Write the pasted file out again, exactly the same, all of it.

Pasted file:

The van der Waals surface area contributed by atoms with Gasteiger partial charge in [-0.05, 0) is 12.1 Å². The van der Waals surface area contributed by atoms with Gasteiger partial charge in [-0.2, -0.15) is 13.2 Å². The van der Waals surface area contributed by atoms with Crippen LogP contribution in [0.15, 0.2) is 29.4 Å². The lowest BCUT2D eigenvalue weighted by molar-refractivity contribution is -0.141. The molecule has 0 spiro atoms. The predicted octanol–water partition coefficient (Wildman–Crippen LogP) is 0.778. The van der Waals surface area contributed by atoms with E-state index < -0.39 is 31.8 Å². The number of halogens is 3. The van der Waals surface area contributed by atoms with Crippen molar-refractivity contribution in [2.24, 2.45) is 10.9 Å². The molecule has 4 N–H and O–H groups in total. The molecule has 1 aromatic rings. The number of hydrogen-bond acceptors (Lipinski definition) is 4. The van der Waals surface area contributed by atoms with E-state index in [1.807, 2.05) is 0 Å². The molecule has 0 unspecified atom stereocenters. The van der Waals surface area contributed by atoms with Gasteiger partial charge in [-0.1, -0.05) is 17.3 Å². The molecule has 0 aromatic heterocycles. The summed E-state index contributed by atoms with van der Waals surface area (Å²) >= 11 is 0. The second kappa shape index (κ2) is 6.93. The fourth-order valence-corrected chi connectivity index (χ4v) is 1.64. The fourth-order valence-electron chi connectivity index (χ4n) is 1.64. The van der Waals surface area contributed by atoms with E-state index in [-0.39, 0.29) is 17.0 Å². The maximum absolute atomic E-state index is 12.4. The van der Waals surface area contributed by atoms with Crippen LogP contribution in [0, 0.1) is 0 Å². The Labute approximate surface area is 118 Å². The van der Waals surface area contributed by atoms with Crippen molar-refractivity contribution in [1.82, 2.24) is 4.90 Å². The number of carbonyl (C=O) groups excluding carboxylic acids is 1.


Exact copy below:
The van der Waals surface area contributed by atoms with Gasteiger partial charge in [-0.05, 0) is 12.1 Å². The van der Waals surface area contributed by atoms with Gasteiger partial charge in [-0.2, -0.15) is 13.2 Å². The van der Waals surface area contributed by atoms with Crippen LogP contribution in [0.15, 0.2) is 29.4 Å². The lowest BCUT2D eigenvalue weighted by molar-refractivity contribution is -0.141. The molecule has 0 spiro atoms. The predicted octanol–water partition coefficient (Wildman–Crippen LogP) is 0.778. The van der Waals surface area contributed by atoms with E-state index < -0.39 is 31.8 Å². The number of halogens is 3. The van der Waals surface area contributed by atoms with Crippen molar-refractivity contribution in [2.24, 2.45) is 10.9 Å². The molecule has 4 N–H and O–H groups in total. The molecule has 1 aromatic rings. The number of hydrogen-bond acceptors (Lipinski definition) is 4. The van der Waals surface area contributed by atoms with E-state index in [1.807, 2.05) is 0 Å². The molecule has 0 unspecified atom stereocenters. The van der Waals surface area contributed by atoms with Gasteiger partial charge in [-0.1, -0.05) is 17.3 Å². The molecule has 0 aromatic heterocycles. The summed E-state index contributed by atoms with van der Waals surface area (Å²) >= 11 is 0. The second kappa shape index (κ2) is 6.93. The fourth-order valence-corrected chi connectivity index (χ4v) is 1.64. The fourth-order valence-electron chi connectivity index (χ4n) is 1.64. The van der Waals surface area contributed by atoms with E-state index in [-0.39, 0.29) is 17.0 Å². The maximum absolute atomic E-state index is 12.4. The van der Waals surface area contributed by atoms with Crippen LogP contribution in [0, 0.1) is 0 Å². The Labute approximate surface area is 118 Å². The van der Waals surface area contributed by atoms with Crippen molar-refractivity contribution in [1.82, 2.24) is 4.90 Å². The number of carbonyl (C=O) groups excluding carboxylic acids is 1.